The PKR-DAP-PAS-run state governments should implement a truly multi-cultural policy by giving adequate allocations and encouragement to all cultures and language streams. Thus, they can compensate for the federal government’s discrimination against Chinese and Tamil schools in terms of financial allocation by providing much-needed assistance.


DR KUA KIA SOONG is director of human rights group Suaram.

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Must Attend Program

Please go to this link: https://justice4allkuantan.wordpress.com/2008/10/25/invitation-public-forum-the-isa-and-the-police-reform-process-whats-next-after-pak-lah/
To sin by silence when we should protest makes cowards of people - Emily Cox

Siphoning EPF money

On 'Why should Valuecap borrow from EPF?' Syed Shahir Syed Mohamud: MTUC condemns the government's move to bail out Valuecap to support the local stock market using RM5 billion from EPF, as the provident fund is the custodian of the workers' money and not some sort of ‘automated teller machine' for the government.
If at all the EPF were to lend its money to the government, it has to be under the condition that there be transparency and accountability in the activities for which the money has been purposed. We want to know who is doing what with the money that belongs to the workers. This is the hard-earned money of the workers, their retirement plan. How is this bailout plan going to benefit the workers? We also question the reason for this bailout. If the economic fundamentals in Malaysia are strong and reserves sufficient as has been stated several times by the government, then why is there a need to offer so much money to the GLCs? Second Finance Minister Nor Mohamed Yakcop should prove how the EPF would profit from this loan. Bernama had reported that Nor had given the assurance that the loan given out by EPF would reap profits for the fund judging from Valuecap's past performance. But where is the paperwork and calculations to show that this move will benefit the EPF? MTUC is concerned that the loan might be mismanaged or misused and this, in turn, would affect the returns for the contributors. Mere assurances are not enough. We want to proof that this RM5 billion will not go down the drain. (The writer is president, MTUC). Sharyn: The government wants to use our pension money to prop up the Malaysian stock market which is the playing field of the rich people. If so, the government must ensure that the EPF account holders - who are predominantly the poor to average citizens of Malaysia - be guaranteed all of our pension money with a compound 8% growth (interest). It's so selfish and sick of the government to use the poor's pension money to help the rich to make more money with all the risks taken by the poor/average citizen. We can better use the RM% billion loans to Valuecap for our children's education, shelter, medical bills etc. Why not get those rich people to prop up the share market instead? Why should they park their money overseas and gamble with our EPF money instead? Kumar14: Who is behind this Valuecap organisation? Why suddenly, this separate entity is allowed to access funds from the EPF? Are they capable enough to handle it or is it just another desperate and blind move? It has been a very infamous trend where the people's funds are channeled to a company for investment purposes and suddenly POP! the funds disappear and there is nobody to be held responsible but a RM2 shell company. Charge who? Sue whom? The RM2 company (just a registered name)? We have seen this many times. People in power and with connections allow such things to go through and reap/rob the people's wealth and then blame it on organisations which actually don't exist. What if a lot of EPF funds are looted via such scams and nobody is to be pointed at? Where will the government get the funds to replenish the EPF? The people are very bored, disappointed, angry and frustrated at seeing all these dumb and unaccounted for measures being allowed by the government with lame excuses. Please, somebody verify the true purpose, integrity and capability of anybody attempting to use the people's fund.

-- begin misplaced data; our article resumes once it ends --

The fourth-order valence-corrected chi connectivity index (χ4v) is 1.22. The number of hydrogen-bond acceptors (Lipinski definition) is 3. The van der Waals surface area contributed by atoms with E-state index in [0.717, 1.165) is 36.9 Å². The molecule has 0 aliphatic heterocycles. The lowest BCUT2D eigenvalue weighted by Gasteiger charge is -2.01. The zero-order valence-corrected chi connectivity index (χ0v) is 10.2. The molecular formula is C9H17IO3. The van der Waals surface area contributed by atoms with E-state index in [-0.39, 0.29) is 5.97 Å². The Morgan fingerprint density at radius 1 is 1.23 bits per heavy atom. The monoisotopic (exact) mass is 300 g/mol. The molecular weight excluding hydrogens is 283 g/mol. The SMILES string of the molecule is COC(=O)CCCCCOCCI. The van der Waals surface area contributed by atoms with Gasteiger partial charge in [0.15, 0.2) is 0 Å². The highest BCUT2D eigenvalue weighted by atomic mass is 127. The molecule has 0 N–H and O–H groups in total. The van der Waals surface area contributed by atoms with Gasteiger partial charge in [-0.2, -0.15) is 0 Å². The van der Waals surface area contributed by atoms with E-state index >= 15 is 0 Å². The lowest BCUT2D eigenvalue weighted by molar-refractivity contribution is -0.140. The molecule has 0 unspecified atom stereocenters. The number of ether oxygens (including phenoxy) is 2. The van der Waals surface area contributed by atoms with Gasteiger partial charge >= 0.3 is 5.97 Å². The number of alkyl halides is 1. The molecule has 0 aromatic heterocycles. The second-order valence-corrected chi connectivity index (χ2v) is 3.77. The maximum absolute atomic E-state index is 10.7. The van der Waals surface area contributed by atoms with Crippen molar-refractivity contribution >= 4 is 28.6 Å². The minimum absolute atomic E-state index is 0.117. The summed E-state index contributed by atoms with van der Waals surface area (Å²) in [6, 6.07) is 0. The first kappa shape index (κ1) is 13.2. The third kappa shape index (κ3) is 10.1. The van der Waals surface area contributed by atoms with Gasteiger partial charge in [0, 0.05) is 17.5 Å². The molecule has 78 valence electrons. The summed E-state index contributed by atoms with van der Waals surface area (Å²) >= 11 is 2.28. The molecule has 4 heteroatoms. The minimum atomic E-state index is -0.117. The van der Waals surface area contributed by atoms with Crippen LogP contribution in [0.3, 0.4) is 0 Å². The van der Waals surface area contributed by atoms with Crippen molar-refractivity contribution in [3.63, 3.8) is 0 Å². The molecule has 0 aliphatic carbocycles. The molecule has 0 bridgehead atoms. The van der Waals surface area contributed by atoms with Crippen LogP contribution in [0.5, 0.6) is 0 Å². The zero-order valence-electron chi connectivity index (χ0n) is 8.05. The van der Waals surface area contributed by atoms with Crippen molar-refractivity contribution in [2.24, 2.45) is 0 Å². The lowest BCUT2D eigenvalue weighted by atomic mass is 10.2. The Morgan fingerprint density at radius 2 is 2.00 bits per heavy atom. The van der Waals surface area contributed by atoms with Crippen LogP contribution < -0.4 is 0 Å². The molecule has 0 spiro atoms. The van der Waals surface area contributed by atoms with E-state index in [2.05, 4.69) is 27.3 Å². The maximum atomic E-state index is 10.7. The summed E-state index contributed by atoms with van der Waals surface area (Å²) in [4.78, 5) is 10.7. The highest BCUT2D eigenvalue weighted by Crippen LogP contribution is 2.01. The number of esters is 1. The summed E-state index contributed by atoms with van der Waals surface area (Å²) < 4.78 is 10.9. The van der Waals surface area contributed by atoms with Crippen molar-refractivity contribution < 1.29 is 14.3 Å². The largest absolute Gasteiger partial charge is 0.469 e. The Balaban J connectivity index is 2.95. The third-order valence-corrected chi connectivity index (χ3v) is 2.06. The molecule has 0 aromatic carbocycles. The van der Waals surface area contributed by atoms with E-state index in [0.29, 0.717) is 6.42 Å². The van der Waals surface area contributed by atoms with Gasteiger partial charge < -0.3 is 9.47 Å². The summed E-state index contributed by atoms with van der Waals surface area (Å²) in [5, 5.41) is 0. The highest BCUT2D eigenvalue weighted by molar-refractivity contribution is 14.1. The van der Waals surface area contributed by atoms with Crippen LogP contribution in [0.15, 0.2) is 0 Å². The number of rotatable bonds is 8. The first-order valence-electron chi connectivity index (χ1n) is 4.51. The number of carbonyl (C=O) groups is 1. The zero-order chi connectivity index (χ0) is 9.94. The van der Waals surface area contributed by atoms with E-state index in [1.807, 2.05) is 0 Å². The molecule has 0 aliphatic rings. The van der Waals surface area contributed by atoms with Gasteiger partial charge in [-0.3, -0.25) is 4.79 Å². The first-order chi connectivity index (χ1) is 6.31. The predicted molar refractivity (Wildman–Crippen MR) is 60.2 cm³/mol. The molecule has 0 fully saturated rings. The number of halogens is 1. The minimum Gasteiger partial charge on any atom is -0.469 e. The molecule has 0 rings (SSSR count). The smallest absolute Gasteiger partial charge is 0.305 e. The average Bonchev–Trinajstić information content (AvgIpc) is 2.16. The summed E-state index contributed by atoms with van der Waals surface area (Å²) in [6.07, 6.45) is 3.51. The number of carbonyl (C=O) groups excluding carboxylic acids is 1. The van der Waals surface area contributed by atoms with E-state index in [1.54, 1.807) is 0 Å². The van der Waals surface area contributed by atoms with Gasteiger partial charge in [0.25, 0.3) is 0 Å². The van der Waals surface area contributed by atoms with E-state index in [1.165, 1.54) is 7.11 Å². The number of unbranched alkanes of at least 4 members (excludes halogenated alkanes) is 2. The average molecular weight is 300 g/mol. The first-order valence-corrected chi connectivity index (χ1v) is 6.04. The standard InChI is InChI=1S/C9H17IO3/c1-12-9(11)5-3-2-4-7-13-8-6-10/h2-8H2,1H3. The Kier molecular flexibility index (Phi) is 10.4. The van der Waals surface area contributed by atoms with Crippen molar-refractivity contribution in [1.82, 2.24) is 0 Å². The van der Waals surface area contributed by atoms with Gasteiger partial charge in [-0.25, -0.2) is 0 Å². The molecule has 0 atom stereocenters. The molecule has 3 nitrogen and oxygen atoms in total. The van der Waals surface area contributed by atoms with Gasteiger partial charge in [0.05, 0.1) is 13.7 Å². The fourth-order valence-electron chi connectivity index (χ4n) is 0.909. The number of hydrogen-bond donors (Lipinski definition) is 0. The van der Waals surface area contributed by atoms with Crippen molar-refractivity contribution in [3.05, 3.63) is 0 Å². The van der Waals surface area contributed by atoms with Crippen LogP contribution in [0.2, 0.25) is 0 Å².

Raja Petra

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ANWAR IBRAHIM